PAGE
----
My name is Mary O’Neill, originally from Tullow, in Co. Carlow. I was extremely lucky to learn the basics of Carrickmacross Lacemaking at the age of 12 from Sr Paschal Richardson of the Brigidine Convent in Tullow, County Carlow.
For many years I had a great interest in the lacemaking as a hobby and over time developed a passion for all things lace.
I then began designing my own patterns and researched the techniques of Carrickmacross Lacemaking, developing my unique contemporary style.
However in 1998, I set up a small lacemaking business “Arduin Lace Collection” which was based in Ballinskelligs, Co Kerry, operating from a little whitewashed cottage, on the Skellig Ring, just off the world famous Ring of Kerry. I taught local women’s groups the traditional craft. The business name changed to “The Lace Gallery”, and relocated to Carrigslaney, Kilbride, Co. Carlow, in 2003.
I now operate from my studio in Carrigslaney which is situated 4 miles from Tullow, 3 miles from Ballon, 2 miles from Ardattin village and within 1.5 miles from Carlow’s number one tourist attraction Altamont Gardens, Kilbride. Tullow, County Carlow.
Concentrating on smaller pieces of lace, in order to make them commercially viable, rather than reproducing the labour intensive, intricate pieces of times gone by, every piece of my work is signed, dated and numbered. In addition to the traditional technique in the lace making, I graduate the picot edge (looped edge) to my designs and have copyright on this.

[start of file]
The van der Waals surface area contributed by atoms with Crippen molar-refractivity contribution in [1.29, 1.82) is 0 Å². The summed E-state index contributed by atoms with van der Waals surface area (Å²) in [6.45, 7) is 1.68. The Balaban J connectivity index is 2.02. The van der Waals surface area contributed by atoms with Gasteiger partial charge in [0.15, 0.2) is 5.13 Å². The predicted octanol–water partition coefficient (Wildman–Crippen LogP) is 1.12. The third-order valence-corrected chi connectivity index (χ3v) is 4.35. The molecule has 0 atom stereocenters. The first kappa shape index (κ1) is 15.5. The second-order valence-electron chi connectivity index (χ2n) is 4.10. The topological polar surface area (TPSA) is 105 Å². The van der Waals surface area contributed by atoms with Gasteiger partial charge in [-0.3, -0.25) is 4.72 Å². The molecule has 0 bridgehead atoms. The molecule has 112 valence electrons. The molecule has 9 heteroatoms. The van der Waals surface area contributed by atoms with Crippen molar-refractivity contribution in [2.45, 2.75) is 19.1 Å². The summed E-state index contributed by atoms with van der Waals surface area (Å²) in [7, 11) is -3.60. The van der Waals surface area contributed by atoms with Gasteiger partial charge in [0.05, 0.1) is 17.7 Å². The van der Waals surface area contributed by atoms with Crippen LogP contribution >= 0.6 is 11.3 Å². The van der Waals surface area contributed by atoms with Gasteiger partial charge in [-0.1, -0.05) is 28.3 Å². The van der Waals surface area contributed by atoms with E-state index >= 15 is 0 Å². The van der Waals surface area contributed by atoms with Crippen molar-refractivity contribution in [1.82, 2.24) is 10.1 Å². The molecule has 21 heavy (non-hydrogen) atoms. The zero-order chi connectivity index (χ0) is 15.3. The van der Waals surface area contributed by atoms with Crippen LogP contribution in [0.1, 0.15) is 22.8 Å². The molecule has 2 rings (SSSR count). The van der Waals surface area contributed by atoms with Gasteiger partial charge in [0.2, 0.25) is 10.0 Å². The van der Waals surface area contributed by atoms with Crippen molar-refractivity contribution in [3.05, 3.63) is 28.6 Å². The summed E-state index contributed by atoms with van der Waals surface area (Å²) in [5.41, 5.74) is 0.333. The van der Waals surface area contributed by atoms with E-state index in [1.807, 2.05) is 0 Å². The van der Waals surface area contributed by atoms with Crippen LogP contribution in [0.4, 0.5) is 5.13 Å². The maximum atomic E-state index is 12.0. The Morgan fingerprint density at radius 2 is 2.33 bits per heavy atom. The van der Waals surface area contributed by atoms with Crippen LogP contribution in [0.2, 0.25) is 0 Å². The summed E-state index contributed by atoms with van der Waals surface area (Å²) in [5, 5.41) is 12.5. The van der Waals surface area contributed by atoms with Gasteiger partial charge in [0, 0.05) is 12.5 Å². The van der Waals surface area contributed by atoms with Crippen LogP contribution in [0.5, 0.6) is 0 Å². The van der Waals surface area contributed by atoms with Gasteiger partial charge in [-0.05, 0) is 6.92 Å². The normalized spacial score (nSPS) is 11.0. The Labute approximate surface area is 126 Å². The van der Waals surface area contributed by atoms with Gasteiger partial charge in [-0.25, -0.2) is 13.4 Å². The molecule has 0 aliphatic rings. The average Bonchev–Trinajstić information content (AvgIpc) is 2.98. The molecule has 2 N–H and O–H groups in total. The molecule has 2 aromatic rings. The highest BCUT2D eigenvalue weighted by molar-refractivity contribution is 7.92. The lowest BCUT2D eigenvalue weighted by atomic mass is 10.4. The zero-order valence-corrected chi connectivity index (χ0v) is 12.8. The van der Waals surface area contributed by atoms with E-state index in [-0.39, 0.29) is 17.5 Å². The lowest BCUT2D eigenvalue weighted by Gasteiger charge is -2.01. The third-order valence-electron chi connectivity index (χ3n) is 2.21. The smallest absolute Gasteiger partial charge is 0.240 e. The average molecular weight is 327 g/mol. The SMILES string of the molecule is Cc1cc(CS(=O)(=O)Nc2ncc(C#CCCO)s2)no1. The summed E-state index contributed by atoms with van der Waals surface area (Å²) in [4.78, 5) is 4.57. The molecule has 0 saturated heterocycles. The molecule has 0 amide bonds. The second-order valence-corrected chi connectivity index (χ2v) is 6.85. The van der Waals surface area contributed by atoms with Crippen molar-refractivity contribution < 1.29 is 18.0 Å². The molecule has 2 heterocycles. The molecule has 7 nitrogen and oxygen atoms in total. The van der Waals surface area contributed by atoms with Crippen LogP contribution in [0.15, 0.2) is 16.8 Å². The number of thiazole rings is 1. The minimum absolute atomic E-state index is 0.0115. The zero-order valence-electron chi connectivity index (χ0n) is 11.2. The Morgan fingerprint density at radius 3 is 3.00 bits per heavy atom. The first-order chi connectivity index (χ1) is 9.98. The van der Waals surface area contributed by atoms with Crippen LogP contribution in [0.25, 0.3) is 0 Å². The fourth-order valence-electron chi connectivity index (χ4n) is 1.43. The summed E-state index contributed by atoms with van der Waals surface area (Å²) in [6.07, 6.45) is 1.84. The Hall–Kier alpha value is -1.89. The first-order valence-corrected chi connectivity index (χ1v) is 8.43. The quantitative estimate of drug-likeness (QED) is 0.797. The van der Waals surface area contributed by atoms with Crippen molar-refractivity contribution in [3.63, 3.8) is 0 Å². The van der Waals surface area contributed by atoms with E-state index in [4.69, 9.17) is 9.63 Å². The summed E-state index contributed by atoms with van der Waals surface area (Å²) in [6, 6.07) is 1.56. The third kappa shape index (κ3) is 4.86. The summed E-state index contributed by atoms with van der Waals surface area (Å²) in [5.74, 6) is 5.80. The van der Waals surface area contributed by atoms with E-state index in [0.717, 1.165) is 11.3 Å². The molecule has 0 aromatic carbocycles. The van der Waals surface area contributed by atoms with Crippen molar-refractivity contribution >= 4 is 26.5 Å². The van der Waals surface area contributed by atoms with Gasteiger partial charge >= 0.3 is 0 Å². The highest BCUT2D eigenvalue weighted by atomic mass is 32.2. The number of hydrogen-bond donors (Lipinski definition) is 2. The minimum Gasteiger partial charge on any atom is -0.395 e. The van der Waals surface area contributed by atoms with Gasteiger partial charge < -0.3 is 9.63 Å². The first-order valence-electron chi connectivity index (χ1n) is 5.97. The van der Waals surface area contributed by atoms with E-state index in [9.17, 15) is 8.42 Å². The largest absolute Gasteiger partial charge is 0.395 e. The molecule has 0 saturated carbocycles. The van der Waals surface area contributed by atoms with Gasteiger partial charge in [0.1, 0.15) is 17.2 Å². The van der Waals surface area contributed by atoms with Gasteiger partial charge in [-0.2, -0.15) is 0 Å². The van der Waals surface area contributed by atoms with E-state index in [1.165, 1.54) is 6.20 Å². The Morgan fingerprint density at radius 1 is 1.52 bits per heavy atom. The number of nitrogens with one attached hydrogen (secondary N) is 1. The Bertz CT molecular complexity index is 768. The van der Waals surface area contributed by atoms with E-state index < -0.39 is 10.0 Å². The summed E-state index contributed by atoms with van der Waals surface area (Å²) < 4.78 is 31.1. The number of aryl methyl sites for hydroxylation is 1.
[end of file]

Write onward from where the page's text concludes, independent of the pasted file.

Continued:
Throughout the years, I won several national awards at the Royal Dublin Society Craft Awards, including the Eleanor De La Branchardiere award on two occasions, for innovative design. These awards were a great endorcement for my love of lace.
All my work is presented as wall pieces that make innovative use of Carrickmacross Lace and sensitively chosen paper.
The wedding of Kate Middleton to Prince William in 2011 brought Carrickmacross Lace to worldwide attention. Kate’s dress was designed by Sarah Burton who was the creative director for the late Alexander McQueen. The lace was made by the Royal School of Needlework, based at Hampton Court Palace. Kate’s choice of lace has inspired, influenced and awakened the passion of the art and craft of Carrickmacross Lace all over the world.
The Lace Gallery also has a collection of other handmade lace so that visitors can see different techniques used. The collection includes: Kenmare Lace, Borris Lace, Clones Lace, Torchon, Tatting, Venetian Needlepoint and various bobbin laces.
In recent years I have mastered the art of Borris Lace, a local lace which was revived in 1991.
I am a member of the Guild of Irish Lacemakers, OIDFA, the international bobbin lace and needle lace organisation and also registered with the Craft Council of Ireland.